When to Replace Your Car Tires? You know, of course, that your tires are important. But are you giving them the attention that you should? According to a recent car maintenance survey, 77% of cars need maintenance or repairs. So how do you know when to get new tires -- and which ones should you use? Here are the basics of what you should know about your tires:
Especially among young drivers, tire rotation is commonly neglected. But it’s important for several reasons. First of all, since the goal of tire rotation is to even out wear patterns on individual tires, regular tire rotation can make your tires last longer. Tire rotation also helps with handling a car, ensuring that it doesn’t pull to one side or the other when you’re trying to steer. Tire rotation can even contribute to better gas mileage. The good news is that, unlike the dreaded auto repair estimates you get from shops regarding something like engine or transmission fixes, tire rotation is extremely affordable. Depending on where you bought your current tires, you may be able to get them rotated there for free. But even if you pay, it should be in the range of $20. How to Replace Your Car Tires.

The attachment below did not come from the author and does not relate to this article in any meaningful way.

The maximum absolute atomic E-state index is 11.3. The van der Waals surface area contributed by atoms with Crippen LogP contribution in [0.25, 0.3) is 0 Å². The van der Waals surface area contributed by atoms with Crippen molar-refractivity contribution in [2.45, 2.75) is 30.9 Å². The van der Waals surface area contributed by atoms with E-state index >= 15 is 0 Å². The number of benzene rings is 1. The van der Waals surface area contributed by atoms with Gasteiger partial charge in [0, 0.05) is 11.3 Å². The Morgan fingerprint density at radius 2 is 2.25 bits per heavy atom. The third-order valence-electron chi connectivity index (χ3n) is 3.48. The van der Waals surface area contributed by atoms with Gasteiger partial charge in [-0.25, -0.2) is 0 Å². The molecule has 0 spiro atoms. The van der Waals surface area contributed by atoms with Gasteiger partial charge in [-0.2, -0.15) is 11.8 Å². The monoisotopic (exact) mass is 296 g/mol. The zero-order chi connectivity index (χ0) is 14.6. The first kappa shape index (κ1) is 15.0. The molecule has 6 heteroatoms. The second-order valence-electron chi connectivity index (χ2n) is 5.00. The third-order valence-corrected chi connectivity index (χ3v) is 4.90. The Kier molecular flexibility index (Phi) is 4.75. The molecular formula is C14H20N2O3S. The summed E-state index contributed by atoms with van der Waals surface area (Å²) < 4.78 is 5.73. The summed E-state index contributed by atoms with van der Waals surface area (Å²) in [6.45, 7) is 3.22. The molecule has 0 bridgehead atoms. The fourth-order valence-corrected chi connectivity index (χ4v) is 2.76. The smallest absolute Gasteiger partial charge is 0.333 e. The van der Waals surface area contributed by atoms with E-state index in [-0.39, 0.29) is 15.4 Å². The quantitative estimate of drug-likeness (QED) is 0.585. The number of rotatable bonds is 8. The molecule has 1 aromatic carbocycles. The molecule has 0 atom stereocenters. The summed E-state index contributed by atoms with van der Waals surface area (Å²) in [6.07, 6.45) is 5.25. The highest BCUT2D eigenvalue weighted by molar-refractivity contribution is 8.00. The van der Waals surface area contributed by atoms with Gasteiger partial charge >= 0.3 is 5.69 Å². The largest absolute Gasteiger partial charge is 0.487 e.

Even if you get your tires rotated every 3,000 to 7,000 miles, you’ll eventually need to replace them. You can know when to get new tires based on a few signs. The classic is the “penny test,” in which you insert a penny upside down into your tread. If Lincoln’s whole head remains visible, it’s time to change your tires. If you’re a numbers person, that means your tread depth should never be less than 1/16 of an inch. Also, if you have newer tires, it’s likely they have a treadwear indicator built-in. This is a strip that’s barely visible when your tires are installed -- when a thin bar appears, it’s time for a new set. Of course, obvious signs of damage, such as cracks or blisters, also mean it’s time.
With over 87,000 auto repair shops in the United States, how can you decide where to buy tires and get them installed? Some places will offer bigger selections than others, but there are a few things you should always look out for, such as a range of prices. The first thing to do is look at either your tire itself or the owner’s manual to find your tire size. However, deciding to replace a tire with a larger or smaller size can have some positive results (ask your technician for specifics) as long as the tire is still rated for the weight of your vehicle and the speeds at which you generally drive.
At some places, you’ll get a choice between new and used tires. New tires are always your best bet, but there are plenty of used tires with life left in them. Just be sure to inspect carefully, checking more than tread depth. Separation is a particularly bad sign. Also be sure to buy from a trustworthy dealer, since some used tires have dry rot and can become a driving safety hazard.
Do you have any more tips to share on when to get new tires? Join the discussion in the comments. Thank you for reading our article on When to Replace Your Car Tires.